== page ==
Nutanix Sample Verbal Questions

Aptitude tests form a critical component the placement process at many corporate companies. Currently, Nutanix does not conduct aptitude test but many include it in future. Aptitude tests are standardized tests that designed to assess a candidate’s capabilities in performing a particular task and response to different situations. Quantitative aptitude checks problem solving ability of the candidates, their basic mathematical skills and comfort with data crunching. To score well, a candidate should focus on speedy calculations, sound fundamentals and strong analytical skills through practice.
You can practice the below given sample questions to practise for Nutanix’s aptitude questions:

DIRECTIONS for the question 1 & 2: Read the passage and answer the question based on it.

Passage 1

I teach an undergraduate class on Nietzsche, a philosopher who has a reputation for captivating young minds. After one class, a student came to see me. There was something bothering her. “Is it OK to be changed by reading a philosopher?” she asked. “I mean, do you get inspired by Nietzsche—do you use him in your life?”You have to be careful about questions like this, and not only because the number of murderers claiming Nietzsche as their inspiration is higher than I would like. What the student usually means is: “Nietzsche mocks careful scholarship: Can I, in his spirit, write my paper however the hell I want and still get a good grade?” In this case, though, the student knew perfectly well how to write a scholarly paper. She wanted to do something else too: be Nietzschean!

Here’s my line, for what it’s worth: you can do whatever you want in life— take inspiration from The Smurfs for all I care—but I’m here to teach you how to read a philosopher, slowly and carefully, which is not an easy thing to do. If you want to be inspired by Nietzsche, you have to read him precisely, to make sure that it is Nietzsche who inspires you—not a preconception or a misappropriation or a scholarly reading, mine or anybody else’s, which is vulnerable to the interpreter’s peculiar agenda or the fashions of the hour. And what if, when you read him carefully, you find that he actually wrote things you think are false, wrong-headed, racist or sexist? It’s not a case of inspiration or careful scholarship, I say: choose both.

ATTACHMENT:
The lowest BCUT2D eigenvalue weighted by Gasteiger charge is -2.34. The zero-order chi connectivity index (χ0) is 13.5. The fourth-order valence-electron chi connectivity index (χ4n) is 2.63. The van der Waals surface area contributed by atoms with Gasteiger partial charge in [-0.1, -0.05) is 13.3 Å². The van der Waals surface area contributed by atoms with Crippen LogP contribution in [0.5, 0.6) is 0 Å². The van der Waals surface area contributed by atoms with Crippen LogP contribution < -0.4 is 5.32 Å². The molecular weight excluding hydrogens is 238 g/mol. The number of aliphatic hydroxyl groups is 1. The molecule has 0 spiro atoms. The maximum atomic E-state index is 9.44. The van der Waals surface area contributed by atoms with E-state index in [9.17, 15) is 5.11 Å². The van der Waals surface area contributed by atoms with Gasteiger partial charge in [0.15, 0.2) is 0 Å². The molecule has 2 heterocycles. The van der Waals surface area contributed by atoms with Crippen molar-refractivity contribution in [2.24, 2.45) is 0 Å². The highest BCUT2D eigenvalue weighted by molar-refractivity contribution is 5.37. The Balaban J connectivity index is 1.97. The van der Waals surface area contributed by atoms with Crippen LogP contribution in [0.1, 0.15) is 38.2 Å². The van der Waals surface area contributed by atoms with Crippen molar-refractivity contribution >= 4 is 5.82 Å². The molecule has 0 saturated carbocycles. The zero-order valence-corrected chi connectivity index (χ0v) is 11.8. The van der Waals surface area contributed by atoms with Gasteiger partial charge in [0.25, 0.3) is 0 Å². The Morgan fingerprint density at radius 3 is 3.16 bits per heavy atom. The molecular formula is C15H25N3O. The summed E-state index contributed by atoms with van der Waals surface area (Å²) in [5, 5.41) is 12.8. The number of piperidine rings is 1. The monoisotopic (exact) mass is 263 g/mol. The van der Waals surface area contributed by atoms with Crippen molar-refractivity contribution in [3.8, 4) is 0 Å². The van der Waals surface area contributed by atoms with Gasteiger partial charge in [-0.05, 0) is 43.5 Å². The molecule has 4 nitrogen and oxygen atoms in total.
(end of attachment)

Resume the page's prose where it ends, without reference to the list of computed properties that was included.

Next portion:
Notice: I am implying that if you get inspired by misreading someone, or by swallowing their false claims, then you’re doing something you shouldn’t be doing. Of course, you might get inspired to do great things by ideas that are wrong or questionable. (Nietzsche could have told you that.) Notice too: I work in an intellectual environment in which young people think that applying philosophy to their own lives is something unusual. It is an oft-repeated idea that philosophy in its modern, professional form has become detached from what was, in ancient times, a founding ideal: to teach people how to live well. In today’s university, the emphasis is on the search for the truth about whichever subject lies at hand, regardless of how, if at all, such truths change what you do when you leave the classroom. So while students often report finding philosophy “therapeutic,” they do so in passing, somewhat guiltily. Perhaps they worry that the moment I hear they’re an emotional Nietzsche-user rather than a cold Nietzsche-scrutinizer my opinion of them will fall. Perhaps, against my better judgment, and in spite of being a user myself, they are right.

Professional philosophers don’t present themselves as particularly wise or as people to turn to for advice about how to live.  And why should we? That’s not what we were trained for when we were students and it’s not what we promise in the prospectus. I remember, as a student, asking a philosophy professor something about what I should do the following year— whether I should continue with my studies or move on to something else. “That’s not a philosophy question,” she said. “That’s a life question! I can’t answer that.” I know what she meant, now more than ever, having faced such questions myself: you can’t expect a knowledge of philosophy to guide you through the big decisions about what to do with your life. But I can’t help wondering whether something has gone astray when “philosophy” questions and “life” questions are so easy to pull apart.

Q. 1 The central idea of the passage is:
  1. to the highlight the distinction between philosophy and the real world.
  2. to showcase the inadequacy of modern philosophical discussions.
  3. to highlight how modern philosophy delineates itself from the real life questions.